Differentiating allowing

The process of deepening into who we are, and awakening to what we are, involves an ongoing process of differentiation.

One of the most basic (and common-sense) differentiations is between ways of allowing.

Allowing as a practice

The basic way of allowing, as a practice, is to allow the content of our experiences, as they are. To allow everything, including any resistance to content and to allowing certain content.

Not allowing certain content is suffering, and creates a great deal of struggle and drama. It comes from an identification with a region of content, creating the appearance of other regions of content as other. It comes from an identification with beliefs, thoughts, ideas and identities.

Allowing it releases our identification with content, and allows the ground of this content to come more into the foreground – this ground of awake emptiness that already allows it all, that has no inherent boundaries and no inherent separate self anywhere.

This is the practice we do for ourselves, to reduce suffering, burn through habitual patterns of identification, find clarity, and find ourselves as what we already are.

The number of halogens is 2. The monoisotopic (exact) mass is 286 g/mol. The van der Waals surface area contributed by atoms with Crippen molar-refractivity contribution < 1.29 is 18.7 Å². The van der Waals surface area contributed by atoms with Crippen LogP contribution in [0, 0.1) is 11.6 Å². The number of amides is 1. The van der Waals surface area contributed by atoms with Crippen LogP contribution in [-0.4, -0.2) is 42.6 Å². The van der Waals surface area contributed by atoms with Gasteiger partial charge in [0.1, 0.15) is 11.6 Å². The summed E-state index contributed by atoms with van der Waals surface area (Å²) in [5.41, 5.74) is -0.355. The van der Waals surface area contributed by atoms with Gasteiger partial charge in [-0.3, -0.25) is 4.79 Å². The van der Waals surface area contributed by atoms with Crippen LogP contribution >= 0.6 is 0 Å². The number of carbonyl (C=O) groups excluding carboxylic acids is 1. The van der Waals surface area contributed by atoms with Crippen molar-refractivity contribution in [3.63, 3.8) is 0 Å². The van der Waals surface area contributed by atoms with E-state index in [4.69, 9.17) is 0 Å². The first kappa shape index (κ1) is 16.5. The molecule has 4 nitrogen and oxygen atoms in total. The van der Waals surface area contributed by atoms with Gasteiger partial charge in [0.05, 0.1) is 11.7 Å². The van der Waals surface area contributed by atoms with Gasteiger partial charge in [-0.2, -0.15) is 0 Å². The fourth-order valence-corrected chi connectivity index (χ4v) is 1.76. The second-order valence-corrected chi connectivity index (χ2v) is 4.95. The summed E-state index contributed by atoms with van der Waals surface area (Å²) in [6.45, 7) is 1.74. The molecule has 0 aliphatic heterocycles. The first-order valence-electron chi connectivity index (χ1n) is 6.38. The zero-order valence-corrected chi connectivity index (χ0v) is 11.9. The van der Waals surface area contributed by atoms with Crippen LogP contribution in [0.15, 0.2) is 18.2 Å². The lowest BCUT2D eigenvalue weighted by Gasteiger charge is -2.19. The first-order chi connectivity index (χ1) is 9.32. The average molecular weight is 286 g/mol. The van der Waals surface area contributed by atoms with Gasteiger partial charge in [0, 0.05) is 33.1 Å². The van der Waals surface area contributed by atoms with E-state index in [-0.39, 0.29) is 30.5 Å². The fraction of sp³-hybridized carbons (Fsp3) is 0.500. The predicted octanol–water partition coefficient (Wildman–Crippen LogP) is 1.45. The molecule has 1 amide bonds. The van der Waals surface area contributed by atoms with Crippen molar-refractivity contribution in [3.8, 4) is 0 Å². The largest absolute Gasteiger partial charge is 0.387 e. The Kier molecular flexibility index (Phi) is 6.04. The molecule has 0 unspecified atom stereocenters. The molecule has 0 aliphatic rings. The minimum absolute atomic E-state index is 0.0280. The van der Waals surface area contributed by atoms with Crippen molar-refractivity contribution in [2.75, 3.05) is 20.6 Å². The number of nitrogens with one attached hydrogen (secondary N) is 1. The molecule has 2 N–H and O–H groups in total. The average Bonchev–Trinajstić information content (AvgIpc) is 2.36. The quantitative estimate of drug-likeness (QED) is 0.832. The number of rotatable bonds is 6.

We allow a full experience of what is, independent of its particulars.

Allowing (or not) in the world

The other form of allowing (or not) relates to our live as an individual in the world. Here, it is just common sense. If someone inflicts suffering on someone else, and I am in a position to change it, I will. I am not going to allow it, if I can prevent it.

Allowing experiences, but not allowing whatever to happen to myself or others

So there is a full allowing of any content of awareness, of any experiences. This brings a reduction of a sense of struggle and drama, and of the confusion that goes along with the struggle and drama. Instead, there is a sense of the stillness, quietness and clarity inherent in the ground.

At the same time, I am not going to allow certain things to happen to myself or others if I can prevent it. And independent of what unfolds, I can fully be with my experiences of it – as it is.

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